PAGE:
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Noble ready to take down unfinished wind towers

While work was stalled at the Noble Environmental Power wind park in Bellmont back in 2008, landowners with unfinished remnants of it may soon be able to breathe a sigh of relief.

The company has applied for a decommissioning, which essentially means it will be required to remove all 14 of the concrete bases and service pads and restore the land to the way it was before officials stepped foot on it, according to Bellmont Supervisor Bruce Russell on Wednesday.

“It’s a very involved process,” he said.

The concrete – above and below the ground – has to be removed as part of what’s involved with decommissioning.

“All of that has to be disposed of in a safe manner,” Russell said.

He added that the holes where the bases and pads were have to be filled in with the same subsoil that currently exists on the land along with the top soil.

Anyone concerned about the process or who has questions can attend an informational meeting scheduled for 7 p.m. on June 3 at the Bellmont town offices in Brainardsville.
Russell said Bellmont officials will be there along with ones from Noble as well.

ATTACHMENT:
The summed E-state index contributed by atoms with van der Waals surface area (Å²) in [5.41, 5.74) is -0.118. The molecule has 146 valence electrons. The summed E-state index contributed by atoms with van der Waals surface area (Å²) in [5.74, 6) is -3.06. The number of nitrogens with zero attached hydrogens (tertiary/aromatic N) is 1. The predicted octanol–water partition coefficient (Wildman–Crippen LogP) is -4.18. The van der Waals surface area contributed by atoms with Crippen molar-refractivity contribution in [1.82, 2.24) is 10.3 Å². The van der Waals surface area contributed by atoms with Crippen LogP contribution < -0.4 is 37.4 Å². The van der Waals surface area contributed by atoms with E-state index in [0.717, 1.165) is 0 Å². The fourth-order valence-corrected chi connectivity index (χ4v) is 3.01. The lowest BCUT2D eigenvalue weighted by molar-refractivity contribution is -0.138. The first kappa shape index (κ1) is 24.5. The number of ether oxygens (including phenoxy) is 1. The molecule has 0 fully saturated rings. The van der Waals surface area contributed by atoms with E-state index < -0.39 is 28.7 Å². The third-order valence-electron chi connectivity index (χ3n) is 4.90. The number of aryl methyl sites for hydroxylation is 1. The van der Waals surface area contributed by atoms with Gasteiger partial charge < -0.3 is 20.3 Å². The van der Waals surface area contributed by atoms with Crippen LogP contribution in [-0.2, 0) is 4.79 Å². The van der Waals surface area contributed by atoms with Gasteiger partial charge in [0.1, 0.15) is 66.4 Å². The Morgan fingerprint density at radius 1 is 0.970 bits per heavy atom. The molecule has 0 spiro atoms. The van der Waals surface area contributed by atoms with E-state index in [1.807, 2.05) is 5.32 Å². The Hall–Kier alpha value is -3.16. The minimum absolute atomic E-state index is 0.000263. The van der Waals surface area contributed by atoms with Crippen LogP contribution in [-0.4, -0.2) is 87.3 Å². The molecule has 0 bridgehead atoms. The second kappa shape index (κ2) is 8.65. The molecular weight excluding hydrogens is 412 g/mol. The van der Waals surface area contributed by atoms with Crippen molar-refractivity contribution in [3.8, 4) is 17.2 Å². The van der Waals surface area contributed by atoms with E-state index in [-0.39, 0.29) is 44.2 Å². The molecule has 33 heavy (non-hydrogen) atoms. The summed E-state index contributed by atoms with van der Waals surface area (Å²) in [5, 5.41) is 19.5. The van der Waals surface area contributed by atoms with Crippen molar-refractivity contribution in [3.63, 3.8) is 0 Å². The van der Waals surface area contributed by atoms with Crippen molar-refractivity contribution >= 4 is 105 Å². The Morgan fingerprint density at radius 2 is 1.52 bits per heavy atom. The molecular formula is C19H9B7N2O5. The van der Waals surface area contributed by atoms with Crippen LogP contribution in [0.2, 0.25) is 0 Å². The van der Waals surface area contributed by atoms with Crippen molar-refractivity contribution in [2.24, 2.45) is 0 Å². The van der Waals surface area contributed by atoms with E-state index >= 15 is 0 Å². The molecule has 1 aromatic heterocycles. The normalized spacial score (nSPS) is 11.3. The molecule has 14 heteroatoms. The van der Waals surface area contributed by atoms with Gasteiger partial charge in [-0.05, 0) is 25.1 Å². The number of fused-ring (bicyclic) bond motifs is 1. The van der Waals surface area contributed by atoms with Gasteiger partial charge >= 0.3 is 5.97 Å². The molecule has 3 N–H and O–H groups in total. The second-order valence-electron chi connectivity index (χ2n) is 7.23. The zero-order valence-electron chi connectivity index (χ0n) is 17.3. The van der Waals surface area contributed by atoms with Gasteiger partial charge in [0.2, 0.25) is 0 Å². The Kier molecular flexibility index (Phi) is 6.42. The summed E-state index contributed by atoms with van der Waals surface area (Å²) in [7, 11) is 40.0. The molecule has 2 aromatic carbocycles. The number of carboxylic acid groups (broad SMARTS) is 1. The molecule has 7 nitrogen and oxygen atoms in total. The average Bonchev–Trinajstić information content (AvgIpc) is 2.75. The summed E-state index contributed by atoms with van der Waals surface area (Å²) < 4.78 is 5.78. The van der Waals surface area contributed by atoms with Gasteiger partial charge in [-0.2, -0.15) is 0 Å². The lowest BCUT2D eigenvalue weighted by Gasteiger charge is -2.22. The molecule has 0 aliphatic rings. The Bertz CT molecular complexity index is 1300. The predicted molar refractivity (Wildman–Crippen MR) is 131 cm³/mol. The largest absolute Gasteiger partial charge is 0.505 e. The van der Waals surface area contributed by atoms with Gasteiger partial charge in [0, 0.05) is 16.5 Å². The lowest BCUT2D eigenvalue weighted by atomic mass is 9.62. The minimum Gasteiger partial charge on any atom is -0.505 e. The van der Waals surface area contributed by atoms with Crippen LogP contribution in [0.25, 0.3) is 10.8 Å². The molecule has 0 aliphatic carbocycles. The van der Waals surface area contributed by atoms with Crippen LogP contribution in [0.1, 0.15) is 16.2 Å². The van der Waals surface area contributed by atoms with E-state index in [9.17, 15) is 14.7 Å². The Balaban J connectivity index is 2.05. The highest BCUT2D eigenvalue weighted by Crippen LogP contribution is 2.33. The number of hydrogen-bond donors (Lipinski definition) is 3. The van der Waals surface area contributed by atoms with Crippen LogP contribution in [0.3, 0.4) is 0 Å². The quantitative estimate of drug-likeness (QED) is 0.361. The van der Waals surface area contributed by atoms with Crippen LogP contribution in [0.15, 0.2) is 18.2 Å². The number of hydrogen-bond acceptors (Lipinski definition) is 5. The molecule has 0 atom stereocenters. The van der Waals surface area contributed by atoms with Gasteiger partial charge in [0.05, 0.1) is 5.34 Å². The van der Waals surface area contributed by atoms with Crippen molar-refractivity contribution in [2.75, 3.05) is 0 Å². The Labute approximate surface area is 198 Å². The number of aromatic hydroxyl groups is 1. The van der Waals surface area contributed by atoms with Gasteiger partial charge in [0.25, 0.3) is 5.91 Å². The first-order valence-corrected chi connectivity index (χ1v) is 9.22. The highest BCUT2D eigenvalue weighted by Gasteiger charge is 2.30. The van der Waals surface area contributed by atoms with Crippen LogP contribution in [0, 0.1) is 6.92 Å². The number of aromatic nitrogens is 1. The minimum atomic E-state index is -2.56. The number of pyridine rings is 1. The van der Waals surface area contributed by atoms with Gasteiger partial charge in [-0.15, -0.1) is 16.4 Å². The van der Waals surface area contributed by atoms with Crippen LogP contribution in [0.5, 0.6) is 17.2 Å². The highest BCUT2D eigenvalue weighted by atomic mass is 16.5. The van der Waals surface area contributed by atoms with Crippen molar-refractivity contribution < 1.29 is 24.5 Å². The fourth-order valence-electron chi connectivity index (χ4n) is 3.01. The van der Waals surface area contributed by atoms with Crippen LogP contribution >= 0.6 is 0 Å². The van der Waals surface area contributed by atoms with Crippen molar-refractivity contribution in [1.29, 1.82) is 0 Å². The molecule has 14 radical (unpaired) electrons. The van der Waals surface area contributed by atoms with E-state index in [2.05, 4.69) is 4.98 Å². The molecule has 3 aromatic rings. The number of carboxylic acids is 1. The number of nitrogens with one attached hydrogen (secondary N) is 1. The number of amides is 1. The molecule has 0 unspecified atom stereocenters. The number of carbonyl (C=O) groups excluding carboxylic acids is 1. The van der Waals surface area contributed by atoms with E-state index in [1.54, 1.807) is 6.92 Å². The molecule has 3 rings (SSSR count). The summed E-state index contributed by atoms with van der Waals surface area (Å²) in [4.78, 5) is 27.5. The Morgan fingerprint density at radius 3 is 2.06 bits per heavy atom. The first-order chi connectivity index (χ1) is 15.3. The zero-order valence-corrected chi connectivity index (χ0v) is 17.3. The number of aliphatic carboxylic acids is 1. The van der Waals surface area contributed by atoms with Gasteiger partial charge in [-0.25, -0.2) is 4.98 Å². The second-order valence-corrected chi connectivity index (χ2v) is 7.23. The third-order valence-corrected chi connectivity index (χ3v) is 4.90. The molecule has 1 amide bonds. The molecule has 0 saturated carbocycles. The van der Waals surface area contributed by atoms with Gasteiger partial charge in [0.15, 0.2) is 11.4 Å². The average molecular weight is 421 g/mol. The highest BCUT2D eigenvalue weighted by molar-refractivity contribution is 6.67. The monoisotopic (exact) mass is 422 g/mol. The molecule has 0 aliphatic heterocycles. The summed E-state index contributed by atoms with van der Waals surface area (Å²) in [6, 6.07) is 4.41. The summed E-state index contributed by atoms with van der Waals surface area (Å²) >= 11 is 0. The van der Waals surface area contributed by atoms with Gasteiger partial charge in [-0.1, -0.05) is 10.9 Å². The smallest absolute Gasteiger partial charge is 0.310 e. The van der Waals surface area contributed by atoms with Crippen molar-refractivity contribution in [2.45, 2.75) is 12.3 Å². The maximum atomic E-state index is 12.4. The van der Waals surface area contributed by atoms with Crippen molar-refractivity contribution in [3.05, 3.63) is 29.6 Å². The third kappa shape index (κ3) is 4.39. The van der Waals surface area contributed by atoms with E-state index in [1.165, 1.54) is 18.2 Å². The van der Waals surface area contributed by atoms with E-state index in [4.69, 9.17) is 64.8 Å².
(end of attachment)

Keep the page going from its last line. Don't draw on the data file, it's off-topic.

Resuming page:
Work on the proposed wind park came to a halt about five years ago, according to past reports. Russell said Wednesday that it had to do with finances for the project.

What was going to happen with the unfinished park has been up in the air since 2008. In 2010, Chateaugay officials received a letter from Noble that said while it would not be building an additional 13-tower park there to add to the existing 71 turbines, it did plan to continue with the Bellmont park after “the economy improves,” according to past reports.

Had the wind park been successfully installed, the town of Bellmont would have received around $125,000 to $140,000 annually for a certain number of years, according to Russell, who said it could have been used for town improvements, such as road work or other projects.

Russell said nearby municipalities have had multiple benefits from collecting funds from completed wind parks within their borders.

He noted that Chateaugay has been able to use some of that money for town hall improvements, including revitalizing the theater there.

Chateaugay Supervisor Don Bilow said Friday that the town will receive about $400,000 each year for 20 years from Noble, which started around five years ago.

He said that with the money, the town has been able to reduce property taxes and eliminate town general fund taxes all together.

“We built a salt and sand building at the [town] garage,” Bilow said, adding that new equipment was purchased for the town garage and fund upgrades for the Chateaugay Recreation Park.

“It has been a great benefit,” Bilow said.

Bilow added that he’s surprised that Noble would spend the money to begin working on a wind turbine farm considering the cost it takes to build one.

Past reports indicate that Noble spent $212 million to build the 71-turbine Chateaugay wind farm.